In the 1820s and 30s, Emla was the property of Edward Mills Harrison.
APPEALS FROM THE COURT OF BANKRUPTCY AND INSOLVENCY. In the Matter of Harrison, an Insolvent. This was an appeal from order pronounced by Judge Macan, the 16th June last, the appellant being Mr. Thomas Naughten, a creditor. The sum of £898 13s. 3d. having been realized the assets of Mr. Christopher S. Harrison, the insolvent in this matter, and the same being available towards the payment of his debts, the appellant, who had himself been previously discharged as an insolvent, had, in consequence of there being a debt due to him by CS. Harrison, obtained an order of the 11th of February, 1858, directing a reference to the Chief Clerk, for the purpose of impeaching C. S. Harrison's schedule of debts, and thus increasing the amount of the dividends payable out of the fund in court.
The debt upon which discussion arose was one returned upon the insolvent’s schedule of £2,000 due to his brother, Edward Mills Harrison, which had been stated in a letter written by E. M. Harrison, in the form of an undertaking with his brother as a bond passed for £2,000, the fine for the reversionary interest, after his decease, in certain lands of Emla in Roscommon, in consideration of which sum he agreed to execute a proper legal deed when tendered. This transaction was the year 1839, and previous to the different arrests for debt, which took place in the year 1841. Mr. E. M. Harrison, who was thus stated the creditor of his brother, was afterwards, in the year 1850, committed for debt, and he having died in the gaol of Roscommon, Mr. O'Beime, his assignee, since represented his interest: and thus, between this assignee and the appellant, the sufficiency of the securities for the £2,000, represented as debt due from one estate to the other, became matter of contention. Upon the reference the Chief Clerk, evidence had been gone into, and his report having been in favour of O'Beime, the assignee of E. M. Harrison, the appellant Nanghten had taken his objections. The judge in the court below had, however, confirmed the officer's report. portion of the evidence, besides the bond and judgment for the £2,000, a deed was produced by the insolvent, which was a conveyance of the lands of in the county of Roscommon, from Edward M. Harrison to the insolvent Christopher S. Harrison, dated 7th May, 1840, and alleged to be made in consideration of £2,000. the argument of the case before this court, counsel upon either side referred to the numerous and irreconcilable statements contained in the schedules filed the Messrs. Harrison, far they related to the £2,000, it being submitted on behalf of the appellant that the alleged debt was fictitious, while the existence of the judgment and the deed was relied upon on the other side. The Lord Chancellor stating his opinion to be that the matters relating to the disclosed fraudulent and fictitious a transaction as had ever been presented to a court, he then proceeded to read, out of the alleged conveyance from £. M. Harrison to his brother the solicitor, what might be supposed to deal with mansion and property to thenceforth handed down through the male heirs of this Harrison family, while in truth neither money nor property had passed. Such being the evidence what was question of fact, his lordship added, that even though so much reliance had been placed in the judgment and in the conveyance, yet still things were called their right names, and that in the present case no bone fide creditor ought to be prejudiced or even delayed, or, as counsel had suggested, left his remedy a suit for specific performance. The Lord Justice of Appeal, concurring, likewise added, that he had never met case in which the marks of fraud were so numerous and indelible. After a discussion as to the frame of the order, and the effect of merely remitting the case to the court below, where the decision there was to be reversed, their lordships directed that their order should now declare the securities fraudulent void. Order accordingly. Counsel for the appellant—Messrs. Brewster, Q.C.; Fitzgerald, Q.C.; and Phillips. the other side—Messrs. J. D. Fitzgerald, Q.C., and Heron. This case having concluded the business set down for these sittings, the court adjourned. [Dublin Daily Express - Monday 20 December 1858]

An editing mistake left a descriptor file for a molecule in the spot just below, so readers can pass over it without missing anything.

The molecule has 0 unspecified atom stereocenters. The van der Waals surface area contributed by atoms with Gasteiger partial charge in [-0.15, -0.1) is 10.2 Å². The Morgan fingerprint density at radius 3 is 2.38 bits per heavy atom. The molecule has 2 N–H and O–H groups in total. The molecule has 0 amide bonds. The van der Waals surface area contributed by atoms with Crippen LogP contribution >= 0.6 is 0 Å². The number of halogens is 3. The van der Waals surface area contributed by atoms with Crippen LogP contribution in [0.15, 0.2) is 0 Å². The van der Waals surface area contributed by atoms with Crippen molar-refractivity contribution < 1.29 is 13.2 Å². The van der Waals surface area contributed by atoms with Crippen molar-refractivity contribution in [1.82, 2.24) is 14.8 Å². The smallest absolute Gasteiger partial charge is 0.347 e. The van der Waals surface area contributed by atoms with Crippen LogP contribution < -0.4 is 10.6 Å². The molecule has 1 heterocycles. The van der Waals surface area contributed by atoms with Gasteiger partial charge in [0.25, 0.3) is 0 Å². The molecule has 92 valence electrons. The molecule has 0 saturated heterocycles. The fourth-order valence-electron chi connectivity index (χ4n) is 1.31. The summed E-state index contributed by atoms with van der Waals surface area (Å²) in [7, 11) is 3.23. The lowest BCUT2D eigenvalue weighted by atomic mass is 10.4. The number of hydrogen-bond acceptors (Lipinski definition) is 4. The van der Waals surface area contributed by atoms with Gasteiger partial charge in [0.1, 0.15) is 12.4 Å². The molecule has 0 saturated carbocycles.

In 1857, at the time of Griffith's Valuation, this house was valued at almost £10, and occupied by Lewis Ormsby Esq. (formally of Church Park) who had been resident there since at least 1847. He was a gentleman farmer and later County Coroner. In 1853, his daughter Mary Jane Ormsby of Emlagh wed Christopher S. Harrison and resided at Woodbine Cottage, Henry Street, Roscommon Town.
Emla is no longer extant and a modern house named Emlaghkedew House exists at the site now. It was sold in 2014.
|Emlaghkeadew ORIENTATION||Ireland||VIEW SOURCE|
|Emla PLACENAME||Ireland||VIEW SOURCE|
|Emla TITHES 1825: Edward M Harrison||Ireland||VIEW SOURCE|
|Emla HOUSE 1839: Edward Harrison||Ireland||VIEW SOURCE|
|Emlaghkeadew GRIFFITHS 1857: House 11a||Ireland||VIEW SOURCE|
|Emla House 1901: Thomas Brennan (unoccupied)||Ireland||VIEW SOURCE|
|Emla House 1911: Thomas P Brennan||Ireland||VIEW SOURCE|